The National, Tuesday October 15th, 2013
EARLY recognition, diagnosis and treatment of mental disorders common in old age are important to prevent sufferings and disabilities, a medical physician said.
Dr Georgen Periwa, from the Nonga Base Hospital, in East New Britain, was speaking during an awareness to mark World Mental Health Day at the Kerevat Correctional Service institution.
“Many times people in the rural areas do not properly identify mental disorders and quickly assume the concerned person has memory loss due to old age without realising that such people can be helped and taken to the hospital to be treated and live a normal life,” he said.
Periwa said it was important to understand the symptoms and signs of mental disorders like dementia, Alzheimer’s disease, depression and anxiety so patients could be treated early by trained nurses.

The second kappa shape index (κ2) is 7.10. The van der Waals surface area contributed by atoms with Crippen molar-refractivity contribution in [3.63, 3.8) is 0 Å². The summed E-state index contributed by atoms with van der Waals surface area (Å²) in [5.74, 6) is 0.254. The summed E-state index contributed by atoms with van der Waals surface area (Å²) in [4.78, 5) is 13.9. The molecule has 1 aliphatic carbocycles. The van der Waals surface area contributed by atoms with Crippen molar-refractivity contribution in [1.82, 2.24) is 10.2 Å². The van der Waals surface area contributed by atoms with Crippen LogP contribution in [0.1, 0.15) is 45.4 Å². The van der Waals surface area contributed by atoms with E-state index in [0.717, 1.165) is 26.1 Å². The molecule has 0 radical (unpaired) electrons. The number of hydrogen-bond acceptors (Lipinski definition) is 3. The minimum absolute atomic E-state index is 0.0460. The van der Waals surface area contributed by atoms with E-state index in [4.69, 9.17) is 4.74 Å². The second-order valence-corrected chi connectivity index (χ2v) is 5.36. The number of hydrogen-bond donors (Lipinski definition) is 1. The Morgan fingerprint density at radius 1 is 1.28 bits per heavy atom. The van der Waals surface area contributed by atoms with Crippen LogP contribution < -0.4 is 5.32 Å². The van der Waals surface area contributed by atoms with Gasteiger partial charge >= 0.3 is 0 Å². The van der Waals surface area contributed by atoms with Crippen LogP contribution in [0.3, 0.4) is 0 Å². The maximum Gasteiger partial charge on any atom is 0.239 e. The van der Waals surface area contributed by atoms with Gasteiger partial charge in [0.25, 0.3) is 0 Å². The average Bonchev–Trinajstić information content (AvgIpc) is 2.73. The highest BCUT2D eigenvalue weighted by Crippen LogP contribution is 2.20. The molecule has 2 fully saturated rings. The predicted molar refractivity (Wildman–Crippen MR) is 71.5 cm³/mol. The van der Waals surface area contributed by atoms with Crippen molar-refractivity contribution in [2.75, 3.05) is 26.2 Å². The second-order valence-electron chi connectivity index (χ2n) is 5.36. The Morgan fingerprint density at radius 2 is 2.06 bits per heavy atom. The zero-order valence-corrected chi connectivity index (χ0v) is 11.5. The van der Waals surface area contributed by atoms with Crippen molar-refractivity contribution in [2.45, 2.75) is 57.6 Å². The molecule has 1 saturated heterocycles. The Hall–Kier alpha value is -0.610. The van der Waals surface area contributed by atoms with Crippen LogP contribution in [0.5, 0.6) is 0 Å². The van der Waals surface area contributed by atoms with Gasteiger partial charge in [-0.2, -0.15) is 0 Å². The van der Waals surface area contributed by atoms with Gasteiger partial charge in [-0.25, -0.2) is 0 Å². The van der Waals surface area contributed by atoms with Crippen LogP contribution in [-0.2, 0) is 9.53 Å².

“The promotion of healthy aging in all its aspects is an important role for all societies and the mental health issue is not only a public health issue to be addressed by medical officers but needed a holistic approach from the community,” he said.
“Therefore all adults with mental illness require sensitivity, observational and relational skills in order to help older persons achieve and maintain the highest possible level of function and wellbeing.
“Those who care for older persons should be protected and supported to better contribute to tackling mental health in old age.
“In PNG we take care of our old people well and this is a bonus to the Melanesian community.
“Nowadays due to good food and health, people live beyond 60 years, which is why the Government increased the retirement age for workers from 60 to 65.”